His motives were apparently mixed, as motives often are. He was passed over to replace J. Edgar Hoover as director of the FBI by President Nixon, who apparently wanted in that place not a Hoover man but a more malleable appointee. Mr. Felt was resentful. He believed Nixon meant to jeopardize the agency's independence. Here we have a hitch in the story. The liberal story line on the FBI was that under Hoover it had too much independence, which Hoover protected with his famous secret files and a reputation for ruthlessness. Mr. Felt was a Hoover man who joined the FBI in 1942, when it was young; he rose under Hoover and never knew another director. When Hooverism was threatened, Mr. Felt moved. In this sense Richard Nixon was J. Edgar Hoover's last victim. History is an irony factory.
Next, on Colson (who I met while working at Prison Fellowship as a law student, so I'm partisan):
Were there heroes of Watergate? Surely many unknown ones, those who did their best to be constructive and not destructive, those who didn't think it was all about their beautiful careers. I'll give you a candidate for great man of the era: Chuck Colson. Colson functioned in the Nixon White House as a genuinely bad man, went to prison and emerged a genuinely good man. He told the truth about himself in "Born Again," a book not fully appreciated as the great Washington classic it is, and has devoted his life to helping prisoners and their families. He paid the price, told the truth, blamed no one but himself, and turned his shame into something helpful. Children aren't dead because of him. There are children who are alive because of him.
I think Noonan is right in her assessment of both men.
One of the reasons I never liked Dennis Miller that much or really bought into his re-emergence as a conservative hero is that I once heard him rip Chuck Colson in a way that showed he had no concept of the transformation the man had undergone both privately and publicly. You can't read Born Again and not see the sincerity.
Of course, what she suggests about Felt is absolutely fascinating. Nobody has really evaluated him as a dyed-in-the-wool Hoover man.
This last book is hardly necessary. Dean Kelley (of the liberal National Council of Churches, of all places) documented the trend decades ago. The reason for the loss of members to liberal churches has been commented upon repeatedly: there's no God there. The liberal churches simply proclaim a spirit of the age who is the same person as the people in the seats. Don't need no Savior. We're doin' just fine. "I'm okay. You're okay." Or something like that.
Nevertheless, Shiflett has done numerous interviews for the new book and it may prove interesting. He's done two pieces for NRO about it. Read the latest here.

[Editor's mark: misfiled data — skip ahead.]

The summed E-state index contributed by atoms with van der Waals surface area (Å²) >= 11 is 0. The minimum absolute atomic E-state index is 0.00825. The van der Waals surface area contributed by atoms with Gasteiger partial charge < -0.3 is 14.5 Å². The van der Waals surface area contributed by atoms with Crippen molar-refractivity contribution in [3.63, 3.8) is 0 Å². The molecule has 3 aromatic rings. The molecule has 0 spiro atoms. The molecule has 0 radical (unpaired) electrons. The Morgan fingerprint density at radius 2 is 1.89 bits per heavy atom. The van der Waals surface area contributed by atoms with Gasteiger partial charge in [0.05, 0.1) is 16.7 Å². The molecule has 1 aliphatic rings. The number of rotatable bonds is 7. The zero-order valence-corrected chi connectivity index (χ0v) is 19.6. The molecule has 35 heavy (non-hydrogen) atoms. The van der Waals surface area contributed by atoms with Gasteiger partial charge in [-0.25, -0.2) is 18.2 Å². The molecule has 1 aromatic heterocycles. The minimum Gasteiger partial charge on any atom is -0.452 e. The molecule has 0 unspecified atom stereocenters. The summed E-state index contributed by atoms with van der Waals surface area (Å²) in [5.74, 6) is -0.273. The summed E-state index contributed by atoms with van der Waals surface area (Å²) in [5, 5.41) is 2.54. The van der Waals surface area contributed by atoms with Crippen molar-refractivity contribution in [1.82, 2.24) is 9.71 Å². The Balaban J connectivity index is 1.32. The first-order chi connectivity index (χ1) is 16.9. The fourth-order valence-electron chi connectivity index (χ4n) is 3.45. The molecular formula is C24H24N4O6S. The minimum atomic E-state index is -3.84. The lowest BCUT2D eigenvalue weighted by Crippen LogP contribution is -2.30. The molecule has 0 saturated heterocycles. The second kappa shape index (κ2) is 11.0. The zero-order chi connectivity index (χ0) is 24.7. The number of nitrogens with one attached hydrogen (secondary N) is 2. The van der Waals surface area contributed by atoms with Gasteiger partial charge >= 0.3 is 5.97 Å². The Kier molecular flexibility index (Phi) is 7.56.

I almost forgot, the title of the book is Exodus: Why Americans Are Fleeing Liberal Churches for Conservative Christianity.
Monday, June 06, 2005
1. Our packers (yes, for the first time we hired packers) stayed in our house for something like 13 hours. They were incredibly slow (we lived in a small duplex) and actually packed the contents of our filing cabinets, which was not a happy thing.
2. While wife and kiddies took a plane, I drove the cats 14 hours from Waco to our intermediate stopping point in Alabama where my folks live. After a round of cat urination and ear-rattling screeching from one of the felines, I found a small-town vet enroute to inject them with tranquilizers. The rest of the trip went better, but I couldn't stop for fear of rousing them. My only stops were gas and restroom visits combined.
3. I listened to a dense unabridged audio tape of George Washington's life. Like most such volumes, it made the man sound significantly less interesting than we think he was. It also made the Revolutionary War sound less exciting and victorious than advertised. I'm going to hope David McCullough's new book will revive both subjects for me.
4. I forgot to mention two massive interstate traffic jams along the way and a skull-ripping headache in the midst of the last jam a mere twenty miles from home. Did you ever want to know what makes a grown man weep? I know the answer.
5. We purchased a Honda Odyssey minivan (don't worry paleocons, it was built in Alabama) prior to leaving for Georgia. I love it. The family man thing has its compensations.
6. The cats rode in the originally urine-stained vehicle for the last leg of the trip, which my wife drove while I got kid duty. The same cat obliged again, despite being tranquilized.
7. Anybody know what gets out the nightmare ammonia smell of cat urine from a Honda Accord?
8. We arrived in our old house rental in Athens, Georgia. It has a lot of charm, but . . .
9. The basement floods a bit, the air-conditioner gave out on the fourth day, and the kitchen floor is approximately seven decades old.
10. Back with more later . . .
Sunday, June 05, 2005
The dialogue between writers like Karnick and Klinghoffer is interesting because it occurs within the confines of a political alliance. It's as if fellow soldiers turned to one another and said, "Let's talk about something that's been bothering me." Dangerous, but probably necessary.